That is not a statement of discovery, as if God, as the Creator, just happened to notice that this poor human creature needed companionship. If that were true, then it would not say much about God's forethought or His design for human beings. After all, God didn't just throw a bunch of dirt together to see what sort of creature would emerge and then only observe after the fact that this male human being needed a female companion to complement him.

On the contrary, with these words, the Holy Creator is making a bold, definitive statement of His design for this being. For you see, unlike every other creature, God created this being from the very substance of the earth, over which he was given headship. God also breathed his own life into him alone. Correspondingly, with these words, "It is not good for the man to be alone," the LORD God of Heaven and Earth declared His unique design for this creature called man. That was already stated clearly by the Holy Writer, Moses, in the first chapter of Genesis when He said, "God created man in His image; in the image of God he created him; male and female He created them" (1:27).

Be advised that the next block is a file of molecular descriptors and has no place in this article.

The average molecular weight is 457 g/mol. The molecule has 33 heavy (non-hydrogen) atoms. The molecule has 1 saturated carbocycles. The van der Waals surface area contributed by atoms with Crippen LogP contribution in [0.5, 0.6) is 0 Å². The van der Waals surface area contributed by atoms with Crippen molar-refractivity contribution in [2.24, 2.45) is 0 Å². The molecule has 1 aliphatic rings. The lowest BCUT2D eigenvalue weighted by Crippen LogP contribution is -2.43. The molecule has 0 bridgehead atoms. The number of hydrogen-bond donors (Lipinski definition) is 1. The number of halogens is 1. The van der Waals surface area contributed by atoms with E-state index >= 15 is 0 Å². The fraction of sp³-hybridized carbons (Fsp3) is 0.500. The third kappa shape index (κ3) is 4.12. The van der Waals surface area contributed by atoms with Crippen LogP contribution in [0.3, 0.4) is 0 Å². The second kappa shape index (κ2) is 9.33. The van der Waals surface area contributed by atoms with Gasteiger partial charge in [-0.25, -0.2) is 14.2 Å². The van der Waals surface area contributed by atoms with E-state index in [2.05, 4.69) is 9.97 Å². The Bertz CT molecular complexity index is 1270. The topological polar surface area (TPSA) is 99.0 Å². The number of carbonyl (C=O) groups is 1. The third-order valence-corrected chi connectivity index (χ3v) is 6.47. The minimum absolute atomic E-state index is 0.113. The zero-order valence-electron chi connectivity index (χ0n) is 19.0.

That assures us that, contrary to those voices trying to convince us that gender is subjective and dependent upon one's desires, like picking your favorite ice cream flavor, human beings' binary nature is central to our created humanness. To erase or otherwise confuse or tarnish one's maleness or femaleness is to directly deny the Creator and destroy the essence of humanity itself. To be human is to be either male or female. There is no such thing as a "genderless" or "multi-gendered" human being. Even on those rare occasions where a congenital disability causes some ambiguity as to the outwardly recognizable maleness, or femaleness of a person, the very molecular structure of the person is either male or female.